And while this idea of a Jubilee every twenty-five or fifty years may at first glance seem rather odd and arbitrary, we can see a certain sense to it, even from our vantage point in 2021. After all, as recently as 2013, economist Thomas Piketty undertook an extensive analysis that basically confirmed the conventional wisdom that, if capitalism is left to its own devices, then over time the rich get richer, and the poor get poorer.
And while capitalists may regard this tendency as only right and fair, and the natural result of a sort of economic meritocracy, a few problems arise.
If this tendency is allowed to proceed without intervention, then eventually a few will have everything, and most will have nothing.
While one can make an argument for allowing economic competition between individuals to reward some more than others, if society allows the resulting wealth to be passed down from one generation to the next within families, then the playing field for individuals is no longer level, since some individuals now start their competitions considerably ahead of others (see the antics of Donald Trump and his offspring for anecdotal confirmation of the problems with this approach).
Even if we conceive of our modern economies as games, in some sense, with individual players competing to maximize their winnings, we must concede that all games have to start over at some point, for a few reasons:
- first, because when some players get so far ahead of the others it makes no sense to continue the competition;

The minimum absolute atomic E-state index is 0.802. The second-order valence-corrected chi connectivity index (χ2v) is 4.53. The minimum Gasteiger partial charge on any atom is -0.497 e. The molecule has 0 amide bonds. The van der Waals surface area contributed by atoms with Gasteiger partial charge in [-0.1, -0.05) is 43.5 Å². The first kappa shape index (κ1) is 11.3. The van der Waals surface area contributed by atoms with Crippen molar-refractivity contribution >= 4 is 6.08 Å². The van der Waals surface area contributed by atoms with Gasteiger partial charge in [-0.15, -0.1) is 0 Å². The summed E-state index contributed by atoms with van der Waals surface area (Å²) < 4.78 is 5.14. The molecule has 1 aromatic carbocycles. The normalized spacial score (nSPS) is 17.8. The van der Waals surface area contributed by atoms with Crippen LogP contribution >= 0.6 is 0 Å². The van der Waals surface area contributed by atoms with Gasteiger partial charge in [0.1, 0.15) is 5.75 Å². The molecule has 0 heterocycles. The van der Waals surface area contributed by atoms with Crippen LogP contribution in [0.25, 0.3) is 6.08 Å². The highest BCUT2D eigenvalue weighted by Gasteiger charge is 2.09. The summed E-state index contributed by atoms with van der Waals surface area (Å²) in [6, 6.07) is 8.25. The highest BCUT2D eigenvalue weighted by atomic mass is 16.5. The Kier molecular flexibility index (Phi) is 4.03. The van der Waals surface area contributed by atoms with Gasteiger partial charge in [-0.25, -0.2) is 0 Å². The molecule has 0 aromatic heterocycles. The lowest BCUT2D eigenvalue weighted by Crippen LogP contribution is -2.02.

- second, starting over gives all players a new chance to compete on a level playing field; and
- third, starting over gives all players a chance to apply what they've learned from past wins and losses to a fresh competition. (Even the NFL has to give losing teams the top draft picks in order to keep the playing field reasonably level.)
And so we see that, in our American economy, we seem to go through cycles of wealth accumulation leading up to a gilded age, followed by some rectifying progressive action that restores a decent degree of wealth to the middle class. In other words, we have our own sort of jubilee every fifty years or so – we just don't seem to be smart enough to recognize it as such and institutionalize it.
So perhaps we might come around to thinking that economic kindness, instead of being something indulged in capriciously by bleeding-heart liberals who are occasionally feeling generous, should in fact be a regular practice that is designed into our societies.
Then perhaps more of us might manage to avoid the fate prescribed by G. K. Chesterton to those too focused on the singular goal of amassing wealth:
Among the rich you will never find a really generous man even by accident. They may give their money away, but they will never give themselves away; they are egotistic, secretive, dry as old bones. To be smart enough to get all that money you must be dull enough to want it.